The Vincent

HAL CINEMA (Italian Cinema Web Site)
May 2000                                                                    


Even though, from a cinema point of view, his health is not very strong – he dies in almost everyone of his films- Vincent Perez is a guy rightly known as a "sex symbol".

Born in Lausanne, he is one of the few European actors working in big American productions. He won the fame thanks to his role as the unfortunate Christian in Cyrano with Depardieu; he replaced Brandon Lee in The Crow, has worked with wonderful actors such as Ian McKellen, (Swept from the Sea) and Massimo Troisi (Captain Fracassa). On top of that, he’s been working side by side with many splendid women such as Emmanuelle Beart, Marie Gillain, Rachel Weisz and especially the last one, Kim Basinger in I Dreamed of Africa.

A kind man and a refined actor, definitely preferring pure and noble characters, he laughs openly if he’s called a "sex symbol" and admits to loving only two women: his wife and his daughter. A charismatic actor with a great sense of humor, able to say no to the millions of dollar that have been offered to him for appearing covered in white rags as The Mummy, he doesn’t hide his big dream: "Playing the bad guy, because it’s the funniest thing to do for an actor."

Mr. Perez, but why do you die in almost every one of your films?

My mom hates my movies because I actually die in most of them; she thinks my career is a big mess and for her, it is impossible to love a film in which I die. But come on, I don’t really die in every one! Only in those for which it is really absolutely necessary; otherwise the movie would be a complete failure.

How did you get inspiration for your character of Paolo in "I Dreamed of Africa"?

I was influenced by the book and by the images of the place itself. I am usually like a sponge, absorbing as much information as possible. I tried to live a bit like him in order to understand his special relationship with nature. I myself have been surprised by the circle of life and death, very clear and based on a very fragile balance.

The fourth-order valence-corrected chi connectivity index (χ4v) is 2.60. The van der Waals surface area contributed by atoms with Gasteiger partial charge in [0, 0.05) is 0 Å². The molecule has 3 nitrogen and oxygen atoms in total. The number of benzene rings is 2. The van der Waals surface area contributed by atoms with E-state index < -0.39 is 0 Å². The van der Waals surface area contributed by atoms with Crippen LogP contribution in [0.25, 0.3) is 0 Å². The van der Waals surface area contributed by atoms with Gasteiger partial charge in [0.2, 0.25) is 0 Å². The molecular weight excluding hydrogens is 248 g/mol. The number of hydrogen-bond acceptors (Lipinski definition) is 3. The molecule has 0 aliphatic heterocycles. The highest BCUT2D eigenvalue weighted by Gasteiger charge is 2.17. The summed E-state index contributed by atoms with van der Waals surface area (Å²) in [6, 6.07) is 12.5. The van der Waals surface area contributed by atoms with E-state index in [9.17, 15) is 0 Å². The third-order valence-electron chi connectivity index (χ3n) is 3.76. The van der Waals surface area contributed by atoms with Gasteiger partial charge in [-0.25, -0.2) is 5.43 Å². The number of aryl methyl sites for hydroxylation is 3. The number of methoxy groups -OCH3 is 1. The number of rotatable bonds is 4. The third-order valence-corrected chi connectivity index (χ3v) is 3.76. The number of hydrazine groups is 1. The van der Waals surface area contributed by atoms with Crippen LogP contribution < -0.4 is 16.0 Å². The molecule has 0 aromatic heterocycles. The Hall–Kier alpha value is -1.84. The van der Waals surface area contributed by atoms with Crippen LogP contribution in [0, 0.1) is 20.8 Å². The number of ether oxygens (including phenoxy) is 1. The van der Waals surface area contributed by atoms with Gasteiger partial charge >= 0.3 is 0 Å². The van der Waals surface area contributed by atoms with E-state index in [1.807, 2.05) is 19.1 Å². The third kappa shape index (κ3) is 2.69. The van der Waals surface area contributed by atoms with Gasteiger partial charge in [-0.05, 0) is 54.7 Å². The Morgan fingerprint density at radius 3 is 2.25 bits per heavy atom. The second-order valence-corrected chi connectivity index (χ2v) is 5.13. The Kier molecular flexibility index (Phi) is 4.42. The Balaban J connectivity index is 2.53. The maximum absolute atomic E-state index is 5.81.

Is he a character far from you?

No. While filming I somehow felt the sense of life in wild Africa in the seventies. And, in the middle of this wild nature, came the surprise of having Kim Basinger at my side.

People call you a "sex symbol". Do you feel like one?

I don’t, do you?

Surely not! But still you are co-starring with Kim Basinger!

Yes, this is the good side of it, but it is just a nice game I have to play.

A game allowing you to work with many splendid women…

True, but the most splendid are still my wife and my daughter.

Could you say that what all your characters have in common is a noble soul?

All of them are a bit idealist - they have big dreams. Maybe you are right. There is something noble in these dreams. However, this is not the reason why I choose a particular character, but I do so just because I feel the need to.

You are a generous actor, never trying to steal the best place under the limelight to your colleagues…

Acting is more giving than taking. It’s easier to understand your character if you give a bit of yourself to all the other characters. Characters exist only if they are able to listen. Best acting occurs if you are with someone.

You've worked with great actors, such as Ian McKellen and Gerard Depardieu.What was that like?

Great actors make everything more simple!

Do you like heroes?

I love them, but still I would love to be the bad guy for once! I've had so few proposals of this kind!

What are you looking for when acting?

To re-inventing myself. That’s why I started acting in the first place. It’s been a kind of virus. I felt I had to act or I would have died.

What don’t you like about your job?

Sex scenes…I feel embarrassed.

How important is money?

Very important, as for everyone, but this doesn’t lead me to accept characters I don’t believe in just for money lust.

What are your next projects?

I will be Kokoschka in The Bride of the Wind, one of his masterpieces that he painted in Vienna at the beginning of the century. His muse was Alma Mahler, Gustav Mahler’s wife, and this couple will be played by Sarah Wynter and Jonathan Pryce, under the direction of Bruce Beresford (Driving Miss Daisy). Then I will direct a feature film in the spring of 2001.

[Written by Marco Spagnoli ]

[Many thanks to Cinzia Masina for the Italian translation]


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